In these systems, the position of the tool and the body is determined in relation to an intermediate reference system of coordinates, which is external to the tool and the body. In the case of an electromagnetic system, the reference coordinates are determined by the transmitting antenna. In optical trackers, the reference coordinates are determined by the camera. Subtracting the tool's coordinates from body coordinates results in the tool's direct position in body coordinates. Since each positioning inherently adds some positional error to the process, using an intermediate coordinate system in the positioning of the tool relative to the body can be achieved by direct measurement of the position of the tool in the body system of coordinates. Less accurate.

US Pat. No. 62,160,29 to Paltieli discloses free-hand directing the needle towards a target positioned at the body volume. In this patent the imaging device is a hand held ultrasound scanner. Electromagnetic position sensors are used in the transducer as well as the handle of the tool. Both positions are determined for a reference coordinate frame defined by the electromagnetic tracking system.

The image guided systems described above are designed to guide rigid tools to a target. However, the needles tend to bend due to their small diameter. Particularly when pushed through the skin towards the target, the force exerted to manipulate and advance the needle often causes deflection. In such systems, measuring position of the proximity of the needle without compensating for deflection of the needle, because position sensors are attached to the proximity of the needle, leads to incorrect positioning of the distal tip of the needle. As a result, the prediction of that path to the target will also be wrong.

Many internal organs of the body are covered by membranes such as the pleura and peritoneum. These membranes are held in place by vacuum forces between the membrane and external organs. When this membrane is pierced, air leaks into the space between the membrane and external organs and causes the membrane to sink. In lungs this phenomenon is called pneumothorax and is very common and occurs in about 30% of the percutaneous thoracic needle biopsy procedures.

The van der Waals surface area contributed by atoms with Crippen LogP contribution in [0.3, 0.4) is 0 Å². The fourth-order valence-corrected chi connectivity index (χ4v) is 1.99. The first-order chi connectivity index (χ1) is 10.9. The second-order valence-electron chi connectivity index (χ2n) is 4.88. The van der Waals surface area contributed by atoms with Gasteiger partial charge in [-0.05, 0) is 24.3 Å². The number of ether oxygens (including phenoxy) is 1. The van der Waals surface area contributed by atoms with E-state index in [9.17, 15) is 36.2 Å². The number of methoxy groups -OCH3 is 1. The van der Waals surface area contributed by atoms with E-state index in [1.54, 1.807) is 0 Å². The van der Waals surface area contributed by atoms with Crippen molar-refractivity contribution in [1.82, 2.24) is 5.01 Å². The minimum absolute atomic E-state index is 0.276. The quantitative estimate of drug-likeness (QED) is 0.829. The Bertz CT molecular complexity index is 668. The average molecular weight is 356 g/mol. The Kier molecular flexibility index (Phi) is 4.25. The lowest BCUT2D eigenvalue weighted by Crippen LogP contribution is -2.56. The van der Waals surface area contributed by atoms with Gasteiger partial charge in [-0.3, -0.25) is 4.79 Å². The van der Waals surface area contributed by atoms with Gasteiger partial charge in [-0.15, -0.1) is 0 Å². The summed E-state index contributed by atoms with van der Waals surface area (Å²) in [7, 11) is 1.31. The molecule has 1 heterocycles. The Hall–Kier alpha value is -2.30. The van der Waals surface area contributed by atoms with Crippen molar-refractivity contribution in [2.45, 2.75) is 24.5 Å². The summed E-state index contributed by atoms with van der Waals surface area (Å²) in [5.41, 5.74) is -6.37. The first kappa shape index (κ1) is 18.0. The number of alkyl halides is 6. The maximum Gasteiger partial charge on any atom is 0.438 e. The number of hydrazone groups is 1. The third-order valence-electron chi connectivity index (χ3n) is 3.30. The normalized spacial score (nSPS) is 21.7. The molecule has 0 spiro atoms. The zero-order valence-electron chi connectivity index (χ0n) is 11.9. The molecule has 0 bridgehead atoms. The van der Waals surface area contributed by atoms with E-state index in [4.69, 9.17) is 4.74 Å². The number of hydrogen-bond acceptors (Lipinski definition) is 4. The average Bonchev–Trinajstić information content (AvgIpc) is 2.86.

Therefore, there is a need for a system and method for optical positioning and directing a rigid or semi-flexible tool to a target that measures the position of the tool directly with a set of fixed body coordinates. It would also be beneficial to provide a system and method for guiding a needle to a target that includes compensation for the needle's deflection. Such a system would be very advantageous to avoid complications such as pneumothorax.

The present invention is a system and method for guiding a rigid or semi-flexible tool to an optical position measurement and target.

According to the present disclosure, a rigid or semi-flexible tool having (a) a distal end for insertion into a body and a proximity for manual operation outside the body; (b) a camera for generating images; (c) attaching the camera to the tool: (i) the camera moves with the proximal portion of the tool, and (ii) the camera faces a field of view that includes at least a portion of the distal end of the tool. Mechanical linkage; And (d) a processing system in data communication with the camera and configured to process an image from the camera to determine the location of at least a portion of the tool. The system for measuring the position of the handheld tool with respect to the body in at least five degrees of freedom. This is provided.

According to a further feature of the invention, there is further provided a marker arrangement set to be applied to the outer surface of the body to provide a plurality of reference points, wherein the processing system determines the position with respect to the reference points.

According to a further feature of the invention, the marker arrangement is implemented as a patch with the plurality of reference points.

According to a further feature of the invention, the plurality of reference points comprises at least one set of four reference points and the patch is configured to maintain the set of four reference points in a substantially common plane.

According to a further feature of the invention, the patch comprises a plurality of markers set for easy detection by a non-optical imaging system.

According to a further feature of the invention, the markers coincide with the reference points on the patch.

According to a further feature of the invention, the patch is set to delineate the penetration point of the distal end of the tool into the body.

According to a further feature of the invention, the plurality of reference points comprises a first set of reference points and a second set of reference points optically distinguishable from the first set of reference points, wherein Reference points are arranged closer to the second set of reference points.